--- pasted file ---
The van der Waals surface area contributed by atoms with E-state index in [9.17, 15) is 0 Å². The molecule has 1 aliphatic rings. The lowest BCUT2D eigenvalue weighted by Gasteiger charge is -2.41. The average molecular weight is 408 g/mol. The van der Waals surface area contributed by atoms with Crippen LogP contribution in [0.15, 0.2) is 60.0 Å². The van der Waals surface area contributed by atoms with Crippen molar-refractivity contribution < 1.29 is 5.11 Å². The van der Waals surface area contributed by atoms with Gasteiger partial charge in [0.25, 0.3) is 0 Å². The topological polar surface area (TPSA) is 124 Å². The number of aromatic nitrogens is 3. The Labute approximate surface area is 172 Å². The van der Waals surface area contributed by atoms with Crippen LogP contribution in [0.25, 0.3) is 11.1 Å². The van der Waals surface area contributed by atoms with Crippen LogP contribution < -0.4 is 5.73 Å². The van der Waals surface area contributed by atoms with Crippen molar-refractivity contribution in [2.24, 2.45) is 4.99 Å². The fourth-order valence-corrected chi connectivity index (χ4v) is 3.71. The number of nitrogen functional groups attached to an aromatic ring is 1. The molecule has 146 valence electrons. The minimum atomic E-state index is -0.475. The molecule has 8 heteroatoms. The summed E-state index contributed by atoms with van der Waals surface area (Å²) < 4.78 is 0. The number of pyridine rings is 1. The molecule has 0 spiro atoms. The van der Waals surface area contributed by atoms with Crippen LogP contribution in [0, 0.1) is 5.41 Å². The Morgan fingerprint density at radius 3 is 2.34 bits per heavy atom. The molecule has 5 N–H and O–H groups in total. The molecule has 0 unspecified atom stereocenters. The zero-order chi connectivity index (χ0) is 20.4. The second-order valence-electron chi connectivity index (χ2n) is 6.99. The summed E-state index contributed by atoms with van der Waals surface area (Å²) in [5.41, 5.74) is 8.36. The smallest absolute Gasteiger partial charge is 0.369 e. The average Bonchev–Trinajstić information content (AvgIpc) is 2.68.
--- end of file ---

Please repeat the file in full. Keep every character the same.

The van der Waals surface area contributed by atoms with E-state index in [9.17, 15) is 0 Å². The molecule has 1 aliphatic rings. The lowest BCUT2D eigenvalue weighted by Gasteiger charge is -2.41. The average molecular weight is 408 g/mol. The van der Waals surface area contributed by atoms with Crippen LogP contribution in [0.15, 0.2) is 60.0 Å². The van der Waals surface area contributed by atoms with Crippen molar-refractivity contribution < 1.29 is 5.11 Å². The van der Waals surface area contributed by atoms with Gasteiger partial charge in [0.25, 0.3) is 0 Å². The topological polar surface area (TPSA) is 124 Å². The number of aromatic nitrogens is 3. The Labute approximate surface area is 172 Å². The van der Waals surface area contributed by atoms with Crippen LogP contribution in [0.25, 0.3) is 11.1 Å². The van der Waals surface area contributed by atoms with Crippen LogP contribution < -0.4 is 5.73 Å². The van der Waals surface area contributed by atoms with Crippen molar-refractivity contribution in [2.24, 2.45) is 4.99 Å². The fourth-order valence-corrected chi connectivity index (χ4v) is 3.71. The number of nitrogen functional groups attached to an aromatic ring is 1. The molecule has 146 valence electrons. The minimum atomic E-state index is -0.475. The molecule has 8 heteroatoms. The summed E-state index contributed by atoms with van der Waals surface area (Å²) < 4.78 is 0. The number of pyridine rings is 1. The molecule has 0 spiro atoms. The van der Waals surface area contributed by atoms with Crippen LogP contribution in [0, 0.1) is 5.41 Å². The Morgan fingerprint density at radius 3 is 2.34 bits per heavy atom. The molecule has 5 N–H and O–H groups in total. The molecule has 0 unspecified atom stereocenters. The zero-order chi connectivity index (χ0) is 20.4. The second-order valence-electron chi connectivity index (χ2n) is 6.99. The summed E-state index contributed by atoms with van der Waals surface area (Å²) in [5.41, 5.74) is 8.36. The smallest absolute Gasteiger partial charge is 0.369 e. The average Bonchev–Trinajstić information content (AvgIpc) is 2.68.